By Emil DanielyanRussia expects the presidents of Armenia and Azerbaijan to meet again shortly after next week’s Azerbaijani presidential election and reach a framework peace agreement on Nagorno-Karabakh, Russian Foreign Minister Sergei Lavrov said in a newspaper interview published on Tuesday.
He stressed the importance of a Nagorno-Karabakh settlement and the normalization of Turkish-Armenian relations for Armenia’s security and economic development.
“There remain two or three unresolved issues which need to be agreed upon at the next meetings of the presidents of Armenia and Azerbaijan,” Lavrov told the “Rossiiskaya Gazeta” daily. “Our understanding is that such meetings will take place shortly after the forthcoming [October 15] presidential elections in Azerbaijan.”
“As one of three mediators, we have a sense that a denouement is quite real,” he said, adding that the two other mediating powers, the United States and France, also see a “very real chance” of a resolution of the Karabakh conflict.
The mediators have been trying to get the conflicting parties to accept the basic principles of Karabakh peace that were formally put forward by them in November 2007. Senior French, Russian and U.S. diplomats co-chairing the OSCE Minsk Group discussed the possibility of another Armenian-Azerbaijani summit during the most recent talks with the Armenian and Azerbaijani foreign ministers held in New York late last month.
Lavrov said the future of the so-called Lachin corridor, which provides for the shortest overland link between Armenia and Karabakh, is now the main stumbling block in the peace talks. He did not elaborate.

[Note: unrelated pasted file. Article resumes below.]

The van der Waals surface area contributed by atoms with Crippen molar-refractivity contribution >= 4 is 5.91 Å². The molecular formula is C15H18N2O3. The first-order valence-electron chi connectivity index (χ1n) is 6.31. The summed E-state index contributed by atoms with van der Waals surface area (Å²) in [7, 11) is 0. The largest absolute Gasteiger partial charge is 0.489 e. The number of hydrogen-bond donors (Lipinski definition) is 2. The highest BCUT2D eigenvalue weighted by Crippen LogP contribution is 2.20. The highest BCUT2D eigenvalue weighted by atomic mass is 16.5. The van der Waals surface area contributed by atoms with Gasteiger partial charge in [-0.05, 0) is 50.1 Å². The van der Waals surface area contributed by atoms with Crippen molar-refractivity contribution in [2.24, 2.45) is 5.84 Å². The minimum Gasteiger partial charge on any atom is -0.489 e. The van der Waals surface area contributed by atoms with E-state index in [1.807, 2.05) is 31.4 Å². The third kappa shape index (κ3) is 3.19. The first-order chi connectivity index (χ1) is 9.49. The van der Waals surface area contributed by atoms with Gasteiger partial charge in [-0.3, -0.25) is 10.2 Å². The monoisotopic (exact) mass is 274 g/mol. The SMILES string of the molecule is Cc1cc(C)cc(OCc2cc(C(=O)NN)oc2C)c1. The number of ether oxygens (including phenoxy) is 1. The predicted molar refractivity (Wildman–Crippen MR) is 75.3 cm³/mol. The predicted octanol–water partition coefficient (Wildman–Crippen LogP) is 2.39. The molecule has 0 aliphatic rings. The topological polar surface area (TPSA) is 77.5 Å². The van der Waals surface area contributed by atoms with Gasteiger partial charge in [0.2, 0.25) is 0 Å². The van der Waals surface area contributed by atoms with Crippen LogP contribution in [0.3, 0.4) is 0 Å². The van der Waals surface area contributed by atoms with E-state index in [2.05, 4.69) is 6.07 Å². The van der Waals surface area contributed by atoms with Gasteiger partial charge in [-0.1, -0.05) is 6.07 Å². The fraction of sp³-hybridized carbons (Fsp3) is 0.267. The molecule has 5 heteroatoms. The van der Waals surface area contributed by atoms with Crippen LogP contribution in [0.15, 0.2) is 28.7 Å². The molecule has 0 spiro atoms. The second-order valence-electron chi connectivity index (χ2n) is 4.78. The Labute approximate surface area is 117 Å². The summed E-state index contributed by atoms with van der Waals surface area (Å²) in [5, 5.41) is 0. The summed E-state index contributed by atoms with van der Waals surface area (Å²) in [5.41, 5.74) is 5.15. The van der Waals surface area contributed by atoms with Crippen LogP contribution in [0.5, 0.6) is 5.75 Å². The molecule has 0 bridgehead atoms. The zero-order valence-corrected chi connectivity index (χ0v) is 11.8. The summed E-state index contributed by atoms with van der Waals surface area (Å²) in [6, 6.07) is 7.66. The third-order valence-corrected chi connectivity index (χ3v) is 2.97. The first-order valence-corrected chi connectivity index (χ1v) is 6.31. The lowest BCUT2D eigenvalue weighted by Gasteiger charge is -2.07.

The Russian minister was interviewed by a “Rossiiskaya Gazeta” reporter late last week as he flew to Yerevan to meet with Armenia’s President Serzh Sarkisian and Foreign Minister Eduard Nalbandian. After the talks with Nalbandian he sounded cautiously optimistic about prospects for a breakthrough in the Karabakh peace process.
However, a top aide to Azerbaijani President Ilham Aliev, struck a cautious note as he commented on Lavrov’s upbeat statements in Yerevan. “Major issues have not been agreed upon,” Novruz Mammadov told the Azerbaijani Trend news agency.
According to Lavrov, Armenia should be keenly interested in a Karabakh settlement in the wake of the crisis in neighboring Georgia which he said exposed “the vulnerability of its position” and highlighted the importance of having an open border with Turkey. “Armenia has huge difficulties communicating with the outside world,” he said. “It is in the fundamental interests of the Armenian people to unblock this situation as soon as possible.
“It really has few geographic and political options. As soon as the Nagorno-Karabakh settlement becomes a fact, Turkey will be ready to help Armenia forge normal links with the outside world, naturally through the establishment of diplomatic relations between Ankara and Yerevan.”
The remarks ran counter to a widely held belief in the West that Moscow is disinterested in the normalization of Armenia’s relations with Azerbaijan and Turkey for fear of losing geopolitical leverage against Yerevan.